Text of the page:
Allow me to make several introductory remarks regarding this “review.” First, it’s not going to really be a critical review in the sense of evaluation because I simply am totally out of my league here. My theological training did not include a lot of work related to counseling… just the basic MDiv equivalent. Second, I am not familiar enough with the different perspectives related to the subject of Christian counseling to recognize the weaknesses and strengths of differing views. Readers interested in studying that subject may be interested to reading either Psychology & Christianity: Four Views or Perspectives on Family Ministry: Three Views. Third, because of these issues, this review will largely be related to what I thought of the book as a literary contribution.
The Biblical Counseling Movement After Adams is written by Heath Lambert (PhD, The Southern Baptist Theological Seminary). As this is based on his PhD dissertation, the reading is not necessarily poplar level, though I’m quite sure it does not retain as much of the technical jargon, and if so, it defines it. Regardless of the level of writing, it flows well and transitions forward at a pleasant pace.
First, the book provides an evaluation of Jay E. Adams. Adams essentially spearheaded the “biblical counseling” movement in the 20th century. As a decidedly Reformed Christian, Adams has been extremely influential in the circles associated with Reformed Theological Seminary and specifically Westminster Theological Seminary, where he was a professor. It’s obvious that Adams was the primary person that got nouthetic counseling (pastoral counseling based on Scripture alone that largely addresses the sin problem) off the ground. Lambert seems to both honor Adams and yet also have significant criticisms of his work. Second, The Biblical Counseling Movement takes a look at what Lambert calls “advances” since Adams essentially retired. These advances include how biblical counselors think about counseling, how they do counseling, how they talk about counseling, and how they think about the Bible. Lastly, a prominent person who seems to have emerged after Adams, in this movement, is David Powlison. I really enjoy reading Powlison… and can see how he’s shaped the current movement.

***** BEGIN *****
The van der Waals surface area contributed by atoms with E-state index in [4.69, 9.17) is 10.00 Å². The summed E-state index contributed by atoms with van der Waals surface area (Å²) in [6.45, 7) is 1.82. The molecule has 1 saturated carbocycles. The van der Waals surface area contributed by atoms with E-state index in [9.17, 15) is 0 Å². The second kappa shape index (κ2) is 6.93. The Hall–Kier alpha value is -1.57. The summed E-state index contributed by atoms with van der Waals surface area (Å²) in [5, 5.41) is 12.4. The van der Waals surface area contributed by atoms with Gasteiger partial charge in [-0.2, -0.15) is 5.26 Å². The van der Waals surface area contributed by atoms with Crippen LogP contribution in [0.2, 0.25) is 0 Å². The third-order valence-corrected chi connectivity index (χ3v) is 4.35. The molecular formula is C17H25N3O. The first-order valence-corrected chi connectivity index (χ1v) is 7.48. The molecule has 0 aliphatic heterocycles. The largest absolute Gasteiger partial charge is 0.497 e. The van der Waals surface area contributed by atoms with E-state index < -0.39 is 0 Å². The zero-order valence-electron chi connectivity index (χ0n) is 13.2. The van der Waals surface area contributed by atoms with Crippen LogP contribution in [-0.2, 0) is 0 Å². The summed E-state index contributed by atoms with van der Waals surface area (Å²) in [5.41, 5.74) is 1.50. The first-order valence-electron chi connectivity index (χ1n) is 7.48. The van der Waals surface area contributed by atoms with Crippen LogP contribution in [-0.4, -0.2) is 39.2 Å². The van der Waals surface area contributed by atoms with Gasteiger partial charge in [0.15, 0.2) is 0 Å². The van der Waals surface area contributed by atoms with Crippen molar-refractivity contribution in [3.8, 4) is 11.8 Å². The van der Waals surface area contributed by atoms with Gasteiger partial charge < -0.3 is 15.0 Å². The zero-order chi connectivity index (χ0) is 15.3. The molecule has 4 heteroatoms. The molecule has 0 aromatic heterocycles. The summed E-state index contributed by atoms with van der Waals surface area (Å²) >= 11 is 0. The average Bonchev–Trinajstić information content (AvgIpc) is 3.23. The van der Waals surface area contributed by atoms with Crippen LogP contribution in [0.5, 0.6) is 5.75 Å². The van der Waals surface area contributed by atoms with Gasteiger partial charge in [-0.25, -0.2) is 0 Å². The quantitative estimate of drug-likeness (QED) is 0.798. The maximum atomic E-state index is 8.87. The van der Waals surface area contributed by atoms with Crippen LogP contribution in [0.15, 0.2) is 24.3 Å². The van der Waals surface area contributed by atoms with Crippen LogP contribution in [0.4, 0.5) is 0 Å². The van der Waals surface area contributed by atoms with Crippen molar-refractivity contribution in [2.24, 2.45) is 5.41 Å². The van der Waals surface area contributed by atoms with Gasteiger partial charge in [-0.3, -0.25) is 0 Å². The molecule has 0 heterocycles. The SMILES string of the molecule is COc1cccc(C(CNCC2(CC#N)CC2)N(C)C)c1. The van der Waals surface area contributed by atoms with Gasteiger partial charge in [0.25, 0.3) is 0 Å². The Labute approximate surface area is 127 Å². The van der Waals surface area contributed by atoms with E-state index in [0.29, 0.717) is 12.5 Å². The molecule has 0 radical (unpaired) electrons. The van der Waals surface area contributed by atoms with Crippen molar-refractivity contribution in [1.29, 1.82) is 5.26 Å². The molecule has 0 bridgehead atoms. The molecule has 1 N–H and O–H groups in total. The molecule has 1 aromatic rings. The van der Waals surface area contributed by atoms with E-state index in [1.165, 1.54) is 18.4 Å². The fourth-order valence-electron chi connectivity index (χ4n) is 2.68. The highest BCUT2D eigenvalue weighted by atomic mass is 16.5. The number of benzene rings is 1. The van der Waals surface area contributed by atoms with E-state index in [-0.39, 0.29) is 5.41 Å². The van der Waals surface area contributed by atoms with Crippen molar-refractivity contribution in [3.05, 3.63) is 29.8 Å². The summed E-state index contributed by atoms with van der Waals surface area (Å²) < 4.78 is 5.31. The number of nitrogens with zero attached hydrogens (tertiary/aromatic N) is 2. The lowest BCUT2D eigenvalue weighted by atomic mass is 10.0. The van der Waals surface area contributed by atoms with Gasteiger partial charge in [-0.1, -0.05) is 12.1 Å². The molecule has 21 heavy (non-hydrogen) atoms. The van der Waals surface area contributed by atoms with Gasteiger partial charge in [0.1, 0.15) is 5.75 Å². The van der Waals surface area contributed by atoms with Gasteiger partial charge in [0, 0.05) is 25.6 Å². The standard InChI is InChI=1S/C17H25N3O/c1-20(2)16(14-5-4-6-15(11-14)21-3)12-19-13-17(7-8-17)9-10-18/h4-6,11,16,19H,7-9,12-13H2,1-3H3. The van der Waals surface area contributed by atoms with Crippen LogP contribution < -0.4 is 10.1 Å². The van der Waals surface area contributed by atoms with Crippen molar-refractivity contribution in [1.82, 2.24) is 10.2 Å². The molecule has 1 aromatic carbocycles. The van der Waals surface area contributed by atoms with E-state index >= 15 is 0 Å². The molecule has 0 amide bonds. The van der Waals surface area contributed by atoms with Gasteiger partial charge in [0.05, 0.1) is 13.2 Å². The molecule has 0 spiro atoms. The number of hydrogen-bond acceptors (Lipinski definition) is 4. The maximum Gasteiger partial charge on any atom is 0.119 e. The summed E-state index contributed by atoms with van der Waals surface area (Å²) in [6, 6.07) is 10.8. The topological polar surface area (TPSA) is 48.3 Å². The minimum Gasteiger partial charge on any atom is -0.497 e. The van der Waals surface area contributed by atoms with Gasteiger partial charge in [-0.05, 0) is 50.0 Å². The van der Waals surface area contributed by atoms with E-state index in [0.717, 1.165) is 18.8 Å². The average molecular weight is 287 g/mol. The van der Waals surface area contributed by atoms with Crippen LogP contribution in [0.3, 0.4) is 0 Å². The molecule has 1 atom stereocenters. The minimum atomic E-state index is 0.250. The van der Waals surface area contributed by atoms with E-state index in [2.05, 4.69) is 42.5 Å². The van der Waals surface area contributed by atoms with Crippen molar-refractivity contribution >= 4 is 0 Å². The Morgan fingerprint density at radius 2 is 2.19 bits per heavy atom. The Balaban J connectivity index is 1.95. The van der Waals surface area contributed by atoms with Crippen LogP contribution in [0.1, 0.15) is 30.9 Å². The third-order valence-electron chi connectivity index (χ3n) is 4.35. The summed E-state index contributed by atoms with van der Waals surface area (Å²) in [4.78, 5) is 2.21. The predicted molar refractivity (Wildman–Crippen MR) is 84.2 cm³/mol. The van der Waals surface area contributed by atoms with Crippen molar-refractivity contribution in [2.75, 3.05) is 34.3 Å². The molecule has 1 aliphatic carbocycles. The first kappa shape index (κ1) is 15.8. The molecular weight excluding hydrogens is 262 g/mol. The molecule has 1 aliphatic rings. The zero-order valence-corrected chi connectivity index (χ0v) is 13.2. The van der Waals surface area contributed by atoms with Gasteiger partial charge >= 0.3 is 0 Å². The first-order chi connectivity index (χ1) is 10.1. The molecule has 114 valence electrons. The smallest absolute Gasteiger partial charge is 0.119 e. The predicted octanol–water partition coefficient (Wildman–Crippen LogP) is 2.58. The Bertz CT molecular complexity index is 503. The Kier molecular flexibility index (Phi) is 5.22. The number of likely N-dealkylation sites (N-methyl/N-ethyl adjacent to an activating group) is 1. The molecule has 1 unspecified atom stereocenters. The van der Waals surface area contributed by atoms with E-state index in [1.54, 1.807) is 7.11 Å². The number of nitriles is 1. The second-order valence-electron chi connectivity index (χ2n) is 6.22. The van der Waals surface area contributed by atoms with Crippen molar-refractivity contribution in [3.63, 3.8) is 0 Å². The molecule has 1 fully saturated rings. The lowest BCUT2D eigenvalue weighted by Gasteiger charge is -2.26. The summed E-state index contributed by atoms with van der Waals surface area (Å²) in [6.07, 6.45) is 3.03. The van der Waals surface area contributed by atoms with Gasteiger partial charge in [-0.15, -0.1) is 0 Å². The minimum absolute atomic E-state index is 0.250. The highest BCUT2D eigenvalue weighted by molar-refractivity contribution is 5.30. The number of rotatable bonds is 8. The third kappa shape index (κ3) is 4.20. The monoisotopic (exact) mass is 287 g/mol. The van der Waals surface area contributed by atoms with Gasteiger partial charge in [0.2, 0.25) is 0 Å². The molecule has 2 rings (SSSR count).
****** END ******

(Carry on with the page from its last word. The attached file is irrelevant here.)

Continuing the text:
At any rate, whether these are actual advances, only those aware of the issues will know. It would seem that one would have to have a significant understanding of Adams’ work to be able to understand if Lambert has indeed seen advances, or if Adams is simply being misrepresented. As I’ve done some minimal reading of Adams and those who differed with him, I’ve noticed that he is at times misrepresented… or at least misunderstood.
At any rate, this book is a good read. Whether the content is worthy of praise in relation to contributing and critiquing and advancing the biblical counseling movement, others will have to comment. That being said, I learned a lot. The final chapter, “An Area Still in Need of Advancement” was intriguing. Earlier in the book (chap. 2), Lambert offered ways that he believed the movement had advanced regarding human motivation. This is related to what is often referred to by those in this stream of biblical counseling as “idols of the heart.” Readers who are familiar with David Powlison will recognize that concept from most of his writings. Lambert spends the rest of the chapter examining how idolatry is a secondary problem related to a primary problem – “the sinful, self-exalting heart” (p. 139).
Overall I enjoyed the book. I wish I understood more of it’s concepts and could critically evaluate it more, but the theories are simply too foreign to me. That being said, the biblical engagement was helpful and I think pretty sound. There may be differences here and there over exegetical conclusions, but for the most part, this is a significantly worthwhile read.
If you are interested in pastoral counseling or the biblical counseling movement, you’ll want to check this book out.